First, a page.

When it is necessary to repot?
Repotting of ornamental species is a practise to ensure the right conditions for growth. When the roots have completely occupied the available soil and have started to grow preferentially in the space between pot and soil, it’s the time to choose a larger container and proceed to repot. The transplant should be done annually, if the container is small, up to 16-18 cm in diameter. The replacement can be carried out every two or more years for larger size and/or when plants have slow growth: this is the case, for example, of succulent plants. The operation is not necessary for big plants in pots or boxes of sufficient size to allow the maximum expansion of the roots. In these cases, it is appropriate to renew annually the layer of topsoil.
Which is the best time to perform the transplant?
The best time is spring or late autumn, until the first winter cold. Tropical plants do not have a real period of vegetative stasis, but respond positively to the increase of natural light during spring months. It’s better to not repot when the plant is dormant, because the new volume of growing medium would not be readily explored by new roots, and the consequent stagnation of humidity favor the appearance of roots rot.
Which is the better way to repot?
– Water the plant Two or three days before repotting. This procedure is necessary to prepare the roots to transplant: if the roots are well hydrated will suffer less stress;
– After a few days, remove the plant from the old pot;
– Gently remove the old growing medium, taking care to not break the roots;
– If necessary, with a pair of sharp and clean scissors, cut off parts of damaged or blackened roots;
– At the bottom of the pot, place a layer of expanded clay to protect the drainage holes (at least 3-4 cm);
– Fill the pot with a handful of Growing Medium and lay the plant above;
– Fill with additional Growing Medium, making a slight compression;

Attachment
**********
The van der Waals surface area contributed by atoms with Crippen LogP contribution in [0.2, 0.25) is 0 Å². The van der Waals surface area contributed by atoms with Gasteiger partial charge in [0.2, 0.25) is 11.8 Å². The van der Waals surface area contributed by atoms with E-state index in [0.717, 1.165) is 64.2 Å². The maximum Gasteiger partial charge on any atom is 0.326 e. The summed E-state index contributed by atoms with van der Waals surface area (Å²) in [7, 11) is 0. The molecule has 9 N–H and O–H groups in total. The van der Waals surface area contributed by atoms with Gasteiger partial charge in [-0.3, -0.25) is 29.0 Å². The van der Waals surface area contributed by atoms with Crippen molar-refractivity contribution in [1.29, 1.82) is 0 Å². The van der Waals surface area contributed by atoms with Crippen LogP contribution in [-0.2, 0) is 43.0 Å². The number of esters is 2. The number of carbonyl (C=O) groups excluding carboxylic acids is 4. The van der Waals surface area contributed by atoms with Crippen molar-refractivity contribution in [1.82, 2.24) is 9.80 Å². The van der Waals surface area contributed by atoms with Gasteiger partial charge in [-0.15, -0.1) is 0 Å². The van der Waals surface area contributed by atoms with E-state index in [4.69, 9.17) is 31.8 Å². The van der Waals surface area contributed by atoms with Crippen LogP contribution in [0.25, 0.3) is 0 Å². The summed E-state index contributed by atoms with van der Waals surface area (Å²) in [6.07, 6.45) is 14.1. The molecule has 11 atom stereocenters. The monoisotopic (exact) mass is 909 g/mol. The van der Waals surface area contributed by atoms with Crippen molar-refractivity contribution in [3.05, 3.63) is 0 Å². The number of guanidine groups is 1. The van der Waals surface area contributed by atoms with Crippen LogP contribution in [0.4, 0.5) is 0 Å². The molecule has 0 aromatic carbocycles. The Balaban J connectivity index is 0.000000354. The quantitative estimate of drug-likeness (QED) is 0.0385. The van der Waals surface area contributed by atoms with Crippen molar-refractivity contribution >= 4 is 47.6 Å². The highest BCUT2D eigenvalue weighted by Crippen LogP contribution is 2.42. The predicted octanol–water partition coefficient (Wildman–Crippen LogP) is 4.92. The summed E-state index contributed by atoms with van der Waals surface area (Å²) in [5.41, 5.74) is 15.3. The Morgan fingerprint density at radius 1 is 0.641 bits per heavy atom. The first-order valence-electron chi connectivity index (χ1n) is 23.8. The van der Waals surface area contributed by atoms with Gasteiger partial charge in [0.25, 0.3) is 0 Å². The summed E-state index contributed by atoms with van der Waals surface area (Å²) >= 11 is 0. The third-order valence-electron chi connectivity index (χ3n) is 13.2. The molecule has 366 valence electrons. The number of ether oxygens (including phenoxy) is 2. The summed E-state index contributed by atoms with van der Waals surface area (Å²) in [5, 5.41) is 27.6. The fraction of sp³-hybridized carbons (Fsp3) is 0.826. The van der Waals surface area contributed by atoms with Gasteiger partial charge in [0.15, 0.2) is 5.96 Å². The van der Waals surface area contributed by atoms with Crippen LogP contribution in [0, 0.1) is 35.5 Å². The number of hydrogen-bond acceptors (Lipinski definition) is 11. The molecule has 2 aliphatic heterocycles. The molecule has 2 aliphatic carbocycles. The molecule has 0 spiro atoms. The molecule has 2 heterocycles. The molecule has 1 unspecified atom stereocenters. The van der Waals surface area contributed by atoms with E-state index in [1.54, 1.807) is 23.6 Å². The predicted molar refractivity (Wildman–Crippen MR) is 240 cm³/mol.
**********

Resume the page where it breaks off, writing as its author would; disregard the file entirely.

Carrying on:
– Make a light irrigation.
How to choose the suitable growing medium?
There are many available formulas, some with versatile use, other more specific, requiring the use of selected raw materials for particular purposes. The rules to follow in choosing a right product for cultivation in pots are based on the roots physiology. Plant roots are the engine of growth, because they absorb water and nutrients. To have an efficient absorption, the roots must be able to breathe. Breathing is a physiological process that consumes oxygen and produces carbon dioxide; the opposite of photosynthesis performed by the foliage. Therefore, a suitable growing medium must always have a quote of air available for the roots. To make it possible, the growing medium must have an adequate physical structure (grain size). The bigger the pot we’re going to fill, the greater will be the size of the particulates. For larger pots, we have to prefer fibrous growing media, better if enriched with inert materials (e. Pumice, perlite, etc.). For smaller pots, also growing media with fine particles are suitable.
Which are the preliminary actions that can maximize the performance of the potting soil?
During packaging, a mechanical compression can partially damage the structure of potting soil. In addition, during the pre-employment storage, the potting soil can be dehydrate and consequently become hydrophobic (struggling to absorb the irrigation water). For these reasons, after opening the pack, it is good practice to make an aeration of the product, mixing it by hands. Subsequently, using a nebulizer, you can spray a little water quantity to moisten and prevent any hydrophobia. All these operations can be performed on a normal table opportunely protected by a sheet of paper and do not require that a few minutes.
Can the chemical characteristics of growing medium affect the final result?
The chemical characteristics of the soil are displayed in the packaging label, The values of pH and electrical conductivity, indirect index of the salt content, are of particular interest. Plants physiology is varied and there are plants more or less tolerant of pH and salinity. In particular, high salinity may demage the smooth absorption of water and nutrients. The higher salinity values, are normally found in the family of multi-purpose growimg media, which are designed for different uses and not only for repotting (eg. Planting in the ground, etc.), But is not a always valid rule. Take care to evaluate the hardiness of the plant before you repot, or, when in doubt, choose a specific potting soil. Even acidophilic plants (eg. Azaleas, Camellias, Rhododendrons, heathers, etc.) That need an acidic pH require special attention. Also in this case, it is good to refer to highly specific products.
It ‘good to fertilize after repotting?
All commercially prepared are sufficiently provided with nutrients to support growth of the plants for a few weeks. Additional fertilizer may be deleterious, because it increases the salinity and worsens the absorption. It’s better to avoid fertilization for 3-4 weeks afrer repotting. Only later, when the initial soil nutrient content will be depleted, you can proceed to the fertilization using soluble fertilizers, or granular fertilizer to be spread on the growing medium surface.